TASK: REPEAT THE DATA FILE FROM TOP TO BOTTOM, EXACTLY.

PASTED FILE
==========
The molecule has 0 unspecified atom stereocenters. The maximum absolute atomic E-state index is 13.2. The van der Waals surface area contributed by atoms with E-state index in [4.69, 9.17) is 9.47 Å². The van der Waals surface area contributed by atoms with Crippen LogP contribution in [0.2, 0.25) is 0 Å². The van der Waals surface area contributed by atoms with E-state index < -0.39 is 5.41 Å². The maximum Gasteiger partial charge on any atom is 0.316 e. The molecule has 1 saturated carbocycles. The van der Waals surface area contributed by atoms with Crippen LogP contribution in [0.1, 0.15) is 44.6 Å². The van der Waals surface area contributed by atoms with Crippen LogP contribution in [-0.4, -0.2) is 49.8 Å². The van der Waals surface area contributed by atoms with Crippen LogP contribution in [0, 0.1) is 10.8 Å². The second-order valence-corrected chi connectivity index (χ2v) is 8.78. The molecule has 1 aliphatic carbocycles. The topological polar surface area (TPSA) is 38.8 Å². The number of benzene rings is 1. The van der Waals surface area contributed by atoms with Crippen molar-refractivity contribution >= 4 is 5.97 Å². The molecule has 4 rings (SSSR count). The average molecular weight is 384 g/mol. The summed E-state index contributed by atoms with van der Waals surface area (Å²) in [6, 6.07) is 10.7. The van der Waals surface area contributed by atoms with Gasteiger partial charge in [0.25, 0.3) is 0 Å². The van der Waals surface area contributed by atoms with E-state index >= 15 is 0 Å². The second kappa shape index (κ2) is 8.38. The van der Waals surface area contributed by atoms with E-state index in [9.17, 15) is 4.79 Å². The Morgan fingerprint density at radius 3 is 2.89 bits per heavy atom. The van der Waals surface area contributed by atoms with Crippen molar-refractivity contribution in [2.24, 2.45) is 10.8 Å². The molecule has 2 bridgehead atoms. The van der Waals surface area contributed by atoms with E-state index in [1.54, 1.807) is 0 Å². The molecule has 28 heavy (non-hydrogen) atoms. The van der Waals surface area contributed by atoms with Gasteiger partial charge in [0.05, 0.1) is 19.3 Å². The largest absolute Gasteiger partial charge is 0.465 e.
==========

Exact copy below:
The molecule has 0 unspecified atom stereocenters. The maximum absolute atomic E-state index is 13.2. The van der Waals surface area contributed by atoms with E-state index in [4.69, 9.17) is 9.47 Å². The van der Waals surface area contributed by atoms with Crippen LogP contribution in [0.2, 0.25) is 0 Å². The van der Waals surface area contributed by atoms with E-state index < -0.39 is 5.41 Å². The maximum Gasteiger partial charge on any atom is 0.316 e. The molecule has 1 saturated carbocycles. The van der Waals surface area contributed by atoms with Crippen LogP contribution in [0.1, 0.15) is 44.6 Å². The van der Waals surface area contributed by atoms with Crippen LogP contribution in [-0.4, -0.2) is 49.8 Å². The van der Waals surface area contributed by atoms with Crippen LogP contribution in [0, 0.1) is 10.8 Å². The second-order valence-corrected chi connectivity index (χ2v) is 8.78. The molecule has 1 aliphatic carbocycles. The topological polar surface area (TPSA) is 38.8 Å². The number of benzene rings is 1. The van der Waals surface area contributed by atoms with Crippen molar-refractivity contribution >= 4 is 5.97 Å². The molecule has 4 rings (SSSR count). The average molecular weight is 384 g/mol. The summed E-state index contributed by atoms with van der Waals surface area (Å²) in [6, 6.07) is 10.7. The van der Waals surface area contributed by atoms with Gasteiger partial charge in [0.25, 0.3) is 0 Å². The van der Waals surface area contributed by atoms with E-state index >= 15 is 0 Å². The second kappa shape index (κ2) is 8.38. The van der Waals surface area contributed by atoms with E-state index in [9.17, 15) is 4.79 Å². The Morgan fingerprint density at radius 3 is 2.89 bits per heavy atom. The van der Waals surface area contributed by atoms with Crippen molar-refractivity contribution in [2.24, 2.45) is 10.8 Å². The molecule has 2 bridgehead atoms. The van der Waals surface area contributed by atoms with E-state index in [1.54, 1.807) is 0 Å². The molecule has 28 heavy (non-hydrogen) atoms. The van der Waals surface area contributed by atoms with Gasteiger partial charge in [0.05, 0.1) is 19.3 Å². The largest absolute Gasteiger partial charge is 0.465 e.